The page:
Kudoa septempunctata is a myxozoan parasite that causes food poisoning in individuals consuming olive flounder. The present study aimed to investigate the currently insufficiently elucidated early molecular mechanisms of inflammatory responses in the intestine owing to parasite ingestion. After Kudoa spores were isolated from olive flounder, HT29 cells were exposed to spores identified to be alive using SYTO-9 and propidium iodide staining or to antigens of Kudoa spores (KsAg). IL-1ß, IL-8, TNF-α and NFκB1 expression and NF-κB activation were assessed using real-time PCR, cytokine array and western blotting. The immunofluorescence of FITC-conjugated lectins, results of ligand binding assays using Mincle-Fc and IgG-Fc, CLEC4E expressions in response to KsAg stimulation, and Mincle-dependent NF-B activation were assessed to clarify the early immunetriggering mechanism. Inflammatory cytokines (IL-1β, GM-CSF and TNF-α), chemokines (IL-8, CCL2, CCL5 and CXCL1) and NF-B activation (pNF-κB/NF-κB) in HT29 cells increased following stimulation by KsAg. The immunofluorescence results of spores and lectins (concanavalin A and wheat germ agglutinin) suggested the importance of Mincle in molecular recognition between Kudoa spores and intestinal cells. Practically, data for Mincle-Fc and KsAg binding affinity, CLEC4E mRNA expression, Mincle immunofluorescence staining and hMincledependent NF-κB activation demonstrated the involvement of Mincle in the early immune-triggering mechanism. The present study newly elucidated that the molecular recognition and immune-triggering mechanism of K. septempunctata are associated with Mincle on human intestinal epithelial cells.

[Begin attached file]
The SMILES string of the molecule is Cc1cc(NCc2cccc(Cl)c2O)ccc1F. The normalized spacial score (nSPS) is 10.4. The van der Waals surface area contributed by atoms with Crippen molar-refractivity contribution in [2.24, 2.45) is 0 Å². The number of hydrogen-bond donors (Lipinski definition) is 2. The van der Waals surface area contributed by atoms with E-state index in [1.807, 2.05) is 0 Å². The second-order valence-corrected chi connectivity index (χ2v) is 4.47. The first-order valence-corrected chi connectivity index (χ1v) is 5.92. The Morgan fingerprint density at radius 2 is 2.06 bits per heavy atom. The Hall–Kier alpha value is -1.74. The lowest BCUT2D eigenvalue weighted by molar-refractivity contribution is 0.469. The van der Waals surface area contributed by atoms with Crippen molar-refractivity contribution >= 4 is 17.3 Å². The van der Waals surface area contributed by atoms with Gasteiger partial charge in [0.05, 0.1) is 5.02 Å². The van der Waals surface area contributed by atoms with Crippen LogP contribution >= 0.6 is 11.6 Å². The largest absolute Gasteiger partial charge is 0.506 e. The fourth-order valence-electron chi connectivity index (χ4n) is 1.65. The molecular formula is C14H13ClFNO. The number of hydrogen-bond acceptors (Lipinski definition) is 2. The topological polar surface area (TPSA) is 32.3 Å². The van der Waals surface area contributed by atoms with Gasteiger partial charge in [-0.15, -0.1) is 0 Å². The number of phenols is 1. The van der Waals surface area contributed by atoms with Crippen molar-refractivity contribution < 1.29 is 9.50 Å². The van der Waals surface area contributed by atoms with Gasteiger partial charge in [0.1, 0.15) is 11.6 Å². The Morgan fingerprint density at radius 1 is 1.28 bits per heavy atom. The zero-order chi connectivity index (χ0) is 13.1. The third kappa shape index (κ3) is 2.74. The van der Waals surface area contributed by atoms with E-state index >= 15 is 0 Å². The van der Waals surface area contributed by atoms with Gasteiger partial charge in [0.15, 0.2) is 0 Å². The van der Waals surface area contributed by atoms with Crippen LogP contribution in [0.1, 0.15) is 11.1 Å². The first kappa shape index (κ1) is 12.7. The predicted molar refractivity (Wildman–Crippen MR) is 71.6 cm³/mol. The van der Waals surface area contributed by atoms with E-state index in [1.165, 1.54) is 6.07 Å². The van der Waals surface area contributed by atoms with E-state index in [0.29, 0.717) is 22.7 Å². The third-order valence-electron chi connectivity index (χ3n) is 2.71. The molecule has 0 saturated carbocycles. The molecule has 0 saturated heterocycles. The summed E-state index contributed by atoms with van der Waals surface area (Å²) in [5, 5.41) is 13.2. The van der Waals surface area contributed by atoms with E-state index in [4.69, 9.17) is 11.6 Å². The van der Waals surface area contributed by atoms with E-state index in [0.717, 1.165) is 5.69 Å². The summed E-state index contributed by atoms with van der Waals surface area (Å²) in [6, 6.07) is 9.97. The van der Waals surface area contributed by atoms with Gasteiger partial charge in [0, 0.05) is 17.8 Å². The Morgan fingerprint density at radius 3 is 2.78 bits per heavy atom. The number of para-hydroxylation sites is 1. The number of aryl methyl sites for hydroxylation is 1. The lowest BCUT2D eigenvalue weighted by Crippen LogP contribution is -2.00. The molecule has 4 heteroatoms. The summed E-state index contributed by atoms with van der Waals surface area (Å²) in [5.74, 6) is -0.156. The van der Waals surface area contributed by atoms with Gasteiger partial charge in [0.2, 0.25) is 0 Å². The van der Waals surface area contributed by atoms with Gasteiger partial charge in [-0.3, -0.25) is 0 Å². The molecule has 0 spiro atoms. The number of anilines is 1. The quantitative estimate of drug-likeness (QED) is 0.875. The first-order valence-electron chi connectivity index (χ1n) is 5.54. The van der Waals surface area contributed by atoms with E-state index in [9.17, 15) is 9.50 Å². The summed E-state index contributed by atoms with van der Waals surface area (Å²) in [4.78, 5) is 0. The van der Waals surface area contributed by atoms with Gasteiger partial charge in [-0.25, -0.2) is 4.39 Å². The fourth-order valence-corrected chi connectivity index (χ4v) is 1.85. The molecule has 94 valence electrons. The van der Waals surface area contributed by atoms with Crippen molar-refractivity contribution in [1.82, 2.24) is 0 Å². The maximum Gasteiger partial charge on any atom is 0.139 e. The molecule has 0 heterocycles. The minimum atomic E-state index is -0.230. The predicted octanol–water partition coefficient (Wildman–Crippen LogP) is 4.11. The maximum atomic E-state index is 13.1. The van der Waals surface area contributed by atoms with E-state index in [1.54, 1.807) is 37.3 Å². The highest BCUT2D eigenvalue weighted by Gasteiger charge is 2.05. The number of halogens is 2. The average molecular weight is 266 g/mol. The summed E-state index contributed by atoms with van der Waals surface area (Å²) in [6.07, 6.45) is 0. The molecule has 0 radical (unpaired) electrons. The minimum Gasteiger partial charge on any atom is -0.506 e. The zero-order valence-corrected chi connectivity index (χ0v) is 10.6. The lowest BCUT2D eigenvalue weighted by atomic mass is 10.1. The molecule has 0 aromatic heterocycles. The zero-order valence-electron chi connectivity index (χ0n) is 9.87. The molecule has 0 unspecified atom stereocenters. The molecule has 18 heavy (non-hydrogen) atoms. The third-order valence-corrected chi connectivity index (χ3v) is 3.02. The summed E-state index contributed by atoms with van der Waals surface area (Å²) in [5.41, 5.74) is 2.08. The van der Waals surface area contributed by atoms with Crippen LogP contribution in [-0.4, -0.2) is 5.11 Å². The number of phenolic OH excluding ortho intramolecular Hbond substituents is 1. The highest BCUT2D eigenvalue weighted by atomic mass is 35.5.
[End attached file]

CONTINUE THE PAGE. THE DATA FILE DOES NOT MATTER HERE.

|Original language||American English|
|Number of pages||483|
|State||Published - 30 Sep 2020|